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Leon Speroff Professor and Vice Chair for Research, Department of Obstetrics and Gynecology, Oregon Health & Science University, Portland
Dr. Jensen reports that he is a consultant for and receives grant/research support from Bayer, Abbvie, ContraMed, and Merck; receives grant/research support from Medicines 360, Agile, and Teva; and is a consultant for MicroChips and Evofem.
SYNOPSIS: An analysis of a large insurance database showed no consistent effect between postpartum initiation of hormonal contraception and the subsequent diagnosis of depression.
SOURCE: Roberts TA, Hansen S. Association of hormonal contraception with depression in the postpartum period. Contraception 2017;96:446-452.
Prior research has suggested an association between hormonal contraception initiation and depression. Roberts and Hansen sought to determine if starting hormonal contraption in the postpartum interval would influence the risk of depression diagnosis or treatment during the first year following birth. They used the Military Health System Management Analysis and Reporting Tool (M2) to perform a secondary analysis of insurance records from 75,528 postpartum women enrolled in the U.S. military medical system, who delivered between October 2012 and September 2014. The analysis excluded women with a prior history of depression or use of antidepressants in the two years prior to delivery. The M2 contains medical and pharmacy billing records of all individuals who used TRICARE Prime (active duty and retired service members and family members younger than 26 years of age) and includes enrollment status for each month. The database includes information from both military and civilian treatment facilities including electronic medical record and billing statements.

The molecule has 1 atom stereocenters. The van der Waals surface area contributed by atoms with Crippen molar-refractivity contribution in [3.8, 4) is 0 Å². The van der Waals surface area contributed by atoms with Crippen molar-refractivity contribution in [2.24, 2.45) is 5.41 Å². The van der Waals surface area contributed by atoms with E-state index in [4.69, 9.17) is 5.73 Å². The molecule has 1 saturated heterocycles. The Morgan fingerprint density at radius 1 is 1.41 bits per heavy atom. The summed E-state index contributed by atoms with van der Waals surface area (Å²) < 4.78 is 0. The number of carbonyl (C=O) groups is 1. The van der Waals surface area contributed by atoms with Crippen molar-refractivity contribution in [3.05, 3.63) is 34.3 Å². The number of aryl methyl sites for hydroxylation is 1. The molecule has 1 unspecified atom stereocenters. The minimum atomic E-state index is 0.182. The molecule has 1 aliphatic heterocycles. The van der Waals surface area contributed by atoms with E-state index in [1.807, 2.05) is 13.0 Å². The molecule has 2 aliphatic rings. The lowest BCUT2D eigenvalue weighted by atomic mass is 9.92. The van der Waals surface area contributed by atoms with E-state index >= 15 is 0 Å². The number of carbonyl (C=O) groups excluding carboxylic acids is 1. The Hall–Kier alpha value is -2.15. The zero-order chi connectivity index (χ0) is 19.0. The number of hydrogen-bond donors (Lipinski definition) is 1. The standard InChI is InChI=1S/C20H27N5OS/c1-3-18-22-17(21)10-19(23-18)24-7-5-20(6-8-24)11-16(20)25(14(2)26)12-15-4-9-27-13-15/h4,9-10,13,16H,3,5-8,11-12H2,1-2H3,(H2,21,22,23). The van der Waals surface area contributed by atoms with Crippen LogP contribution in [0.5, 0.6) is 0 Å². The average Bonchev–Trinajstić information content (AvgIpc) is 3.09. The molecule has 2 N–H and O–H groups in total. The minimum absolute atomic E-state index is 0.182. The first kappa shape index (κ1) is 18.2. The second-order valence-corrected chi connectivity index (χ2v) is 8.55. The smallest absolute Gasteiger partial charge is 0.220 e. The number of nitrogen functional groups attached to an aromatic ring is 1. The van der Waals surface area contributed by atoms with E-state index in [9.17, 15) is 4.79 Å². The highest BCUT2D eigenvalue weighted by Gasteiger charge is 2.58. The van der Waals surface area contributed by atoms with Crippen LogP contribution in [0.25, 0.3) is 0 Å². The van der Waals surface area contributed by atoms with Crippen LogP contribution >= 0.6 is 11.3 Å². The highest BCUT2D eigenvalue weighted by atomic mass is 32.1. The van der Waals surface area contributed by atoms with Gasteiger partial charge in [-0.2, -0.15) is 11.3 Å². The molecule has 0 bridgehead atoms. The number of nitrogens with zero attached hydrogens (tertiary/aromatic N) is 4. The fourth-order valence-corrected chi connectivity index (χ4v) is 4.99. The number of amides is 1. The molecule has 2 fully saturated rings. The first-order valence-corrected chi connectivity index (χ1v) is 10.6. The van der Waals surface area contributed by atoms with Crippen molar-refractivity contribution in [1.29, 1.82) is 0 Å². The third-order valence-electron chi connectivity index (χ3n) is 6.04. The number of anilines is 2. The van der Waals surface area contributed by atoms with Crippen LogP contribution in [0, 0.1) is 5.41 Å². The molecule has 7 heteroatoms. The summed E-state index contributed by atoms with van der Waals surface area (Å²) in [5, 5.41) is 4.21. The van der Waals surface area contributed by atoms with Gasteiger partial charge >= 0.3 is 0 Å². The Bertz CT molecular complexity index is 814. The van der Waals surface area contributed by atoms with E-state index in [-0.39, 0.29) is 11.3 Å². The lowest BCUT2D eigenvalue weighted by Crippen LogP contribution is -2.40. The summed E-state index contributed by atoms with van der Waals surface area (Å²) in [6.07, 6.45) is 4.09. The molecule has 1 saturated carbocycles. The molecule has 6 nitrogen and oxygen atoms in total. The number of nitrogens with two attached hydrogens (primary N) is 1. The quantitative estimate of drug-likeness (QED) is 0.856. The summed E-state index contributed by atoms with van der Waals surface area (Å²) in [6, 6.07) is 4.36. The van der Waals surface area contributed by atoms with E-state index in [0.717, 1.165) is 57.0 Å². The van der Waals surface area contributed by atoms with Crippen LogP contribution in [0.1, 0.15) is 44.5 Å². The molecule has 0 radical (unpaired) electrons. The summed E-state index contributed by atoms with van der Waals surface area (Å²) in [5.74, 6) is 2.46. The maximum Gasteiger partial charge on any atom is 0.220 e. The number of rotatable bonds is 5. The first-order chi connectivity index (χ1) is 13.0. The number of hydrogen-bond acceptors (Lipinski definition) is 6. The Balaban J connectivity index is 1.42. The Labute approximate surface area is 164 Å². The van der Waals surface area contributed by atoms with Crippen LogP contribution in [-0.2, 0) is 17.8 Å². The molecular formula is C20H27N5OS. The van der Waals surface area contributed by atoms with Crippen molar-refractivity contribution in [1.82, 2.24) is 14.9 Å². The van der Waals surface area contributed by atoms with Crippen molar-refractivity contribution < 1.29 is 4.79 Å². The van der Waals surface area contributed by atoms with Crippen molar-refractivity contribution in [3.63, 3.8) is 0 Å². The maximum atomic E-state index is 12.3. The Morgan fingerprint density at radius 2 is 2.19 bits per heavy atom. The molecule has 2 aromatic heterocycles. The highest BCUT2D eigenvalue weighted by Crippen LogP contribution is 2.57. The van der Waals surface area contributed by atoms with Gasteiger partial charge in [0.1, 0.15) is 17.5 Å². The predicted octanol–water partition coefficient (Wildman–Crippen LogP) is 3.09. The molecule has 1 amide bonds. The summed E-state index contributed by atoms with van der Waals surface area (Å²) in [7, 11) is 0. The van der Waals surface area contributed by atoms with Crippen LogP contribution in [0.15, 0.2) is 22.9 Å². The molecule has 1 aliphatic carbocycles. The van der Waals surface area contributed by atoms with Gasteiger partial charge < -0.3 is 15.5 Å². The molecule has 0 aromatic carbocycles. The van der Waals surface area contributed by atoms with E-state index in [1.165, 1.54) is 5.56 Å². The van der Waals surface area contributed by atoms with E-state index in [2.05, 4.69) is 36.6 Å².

Using these records, the authors identified subjects with a diagnosis of major depression or antidepressant medication prescriptions during the 12 months after delivery (the primary outcome). They assessed the relationship between hormonal contraception use with subsequent antidepressant use or diagnosis with depression in the first 12 months postpartum using Cox proportional hazards regression, with a time-dependent covariate measuring exposure to hormonal contraception. Key demographic variables included age, insurance eligibility status, and the insurance sponsor’s rank (a proxy for socioeconomic status).
The average age at delivery was 28.5 years, most of the women had a senior enlisted sponsor (52.9%) and were family members of active duty service members (74.4%), and the average follow-up period after delivery was 8.9 months. Overall, 7.8% of postpartum women received a prescription for an antidepressant, and 5.0% received a diagnosis of depression. Both antidepressant use and depression diagnosis were associated with younger age, lower socioeconomic status, and a history of military service. Fewer than half of the women (41.7%) initiated hormonal contraception in the 12 months after delivery. The majority (63%) used the norethindrone-only pill. Other contraception choices included the levonorgestrel intrauterine systems (LNG-IUS) (9.8%), etonogestrel implant (8.7%), combined pills (13.9%), and the ethinyl estradiol/etonogestrel vaginal ring (CVR) (4.5%). Women started the norethindrone pill earlier than other methods, while those using long-acting reversible contraception methods contributed more time to follow-up.
Compared to women with no hormonal contraceptive use, use of etonogestrel-containing contraception was associated with a higher risk of antidepressant use (implant: adjusted hazard ratio [HR], 1.22; 95% confidence interval [CI], 1.06-1.41; CVR: HR, 1.45; 95% CI, 1.16-1.80). In contrast, use of norethindrone-only pills was associated with a lower risk of antidepressant use (HR, 0.58; 95% CI, 0.52-0.64) and depression diagnosis (HR, 0.56; 95% CI, 0.49-0.64), and use of the LNG-IUS was associated with a lower risk of depression diagnoses (HR, 0.65; 95% CI, 0.52-0.82). None of the other contraceptive methods showed statistically significant relationships.